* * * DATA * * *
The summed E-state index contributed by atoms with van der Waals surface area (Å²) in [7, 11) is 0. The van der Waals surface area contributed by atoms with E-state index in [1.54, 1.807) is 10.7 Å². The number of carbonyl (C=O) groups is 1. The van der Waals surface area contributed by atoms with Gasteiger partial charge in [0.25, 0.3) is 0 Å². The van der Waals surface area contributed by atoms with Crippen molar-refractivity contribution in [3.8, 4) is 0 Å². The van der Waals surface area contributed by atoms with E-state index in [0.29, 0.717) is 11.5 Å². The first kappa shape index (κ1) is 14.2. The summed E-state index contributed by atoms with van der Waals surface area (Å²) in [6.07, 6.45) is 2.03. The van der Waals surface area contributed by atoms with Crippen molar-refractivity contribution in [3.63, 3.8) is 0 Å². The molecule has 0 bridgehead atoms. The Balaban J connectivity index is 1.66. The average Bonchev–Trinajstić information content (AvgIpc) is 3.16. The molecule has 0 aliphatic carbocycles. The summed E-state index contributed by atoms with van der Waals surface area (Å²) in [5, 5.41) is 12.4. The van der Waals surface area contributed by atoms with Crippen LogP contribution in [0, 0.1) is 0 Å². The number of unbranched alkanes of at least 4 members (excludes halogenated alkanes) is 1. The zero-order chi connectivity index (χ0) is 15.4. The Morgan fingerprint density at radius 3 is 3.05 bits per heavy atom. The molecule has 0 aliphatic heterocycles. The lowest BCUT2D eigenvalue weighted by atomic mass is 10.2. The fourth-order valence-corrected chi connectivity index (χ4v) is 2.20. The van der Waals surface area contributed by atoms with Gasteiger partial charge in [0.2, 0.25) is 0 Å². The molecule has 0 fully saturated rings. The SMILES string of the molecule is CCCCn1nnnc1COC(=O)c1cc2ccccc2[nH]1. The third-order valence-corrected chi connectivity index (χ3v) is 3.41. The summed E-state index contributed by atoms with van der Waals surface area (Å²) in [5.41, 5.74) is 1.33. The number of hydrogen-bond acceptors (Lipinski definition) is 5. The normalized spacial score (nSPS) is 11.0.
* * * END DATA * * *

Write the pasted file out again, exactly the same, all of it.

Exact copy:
The summed E-state index contributed by atoms with van der Waals surface area (Å²) in [7, 11) is 0. The van der Waals surface area contributed by atoms with E-state index in [1.54, 1.807) is 10.7 Å². The number of carbonyl (C=O) groups is 1. The van der Waals surface area contributed by atoms with Gasteiger partial charge in [0.25, 0.3) is 0 Å². The van der Waals surface area contributed by atoms with Crippen molar-refractivity contribution in [3.8, 4) is 0 Å². The van der Waals surface area contributed by atoms with E-state index in [0.29, 0.717) is 11.5 Å². The first kappa shape index (κ1) is 14.2. The summed E-state index contributed by atoms with van der Waals surface area (Å²) in [6.07, 6.45) is 2.03. The van der Waals surface area contributed by atoms with Crippen molar-refractivity contribution in [3.63, 3.8) is 0 Å². The molecule has 0 bridgehead atoms. The Balaban J connectivity index is 1.66. The average Bonchev–Trinajstić information content (AvgIpc) is 3.16. The molecule has 0 aliphatic carbocycles. The summed E-state index contributed by atoms with van der Waals surface area (Å²) in [5, 5.41) is 12.4. The van der Waals surface area contributed by atoms with Crippen LogP contribution in [0, 0.1) is 0 Å². The number of unbranched alkanes of at least 4 members (excludes halogenated alkanes) is 1. The zero-order chi connectivity index (χ0) is 15.4. The Morgan fingerprint density at radius 3 is 3.05 bits per heavy atom. The molecule has 0 aliphatic heterocycles. The lowest BCUT2D eigenvalue weighted by atomic mass is 10.2. The fourth-order valence-corrected chi connectivity index (χ4v) is 2.20. The van der Waals surface area contributed by atoms with Gasteiger partial charge in [0.2, 0.25) is 0 Å². The molecule has 0 fully saturated rings. The SMILES string of the molecule is CCCCn1nnnc1COC(=O)c1cc2ccccc2[nH]1. The third-order valence-corrected chi connectivity index (χ3v) is 3.41. The summed E-state index contributed by atoms with van der Waals surface area (Å²) in [5.41, 5.74) is 1.33. The number of hydrogen-bond acceptors (Lipinski definition) is 5. The normalized spacial score (nSPS) is 11.0.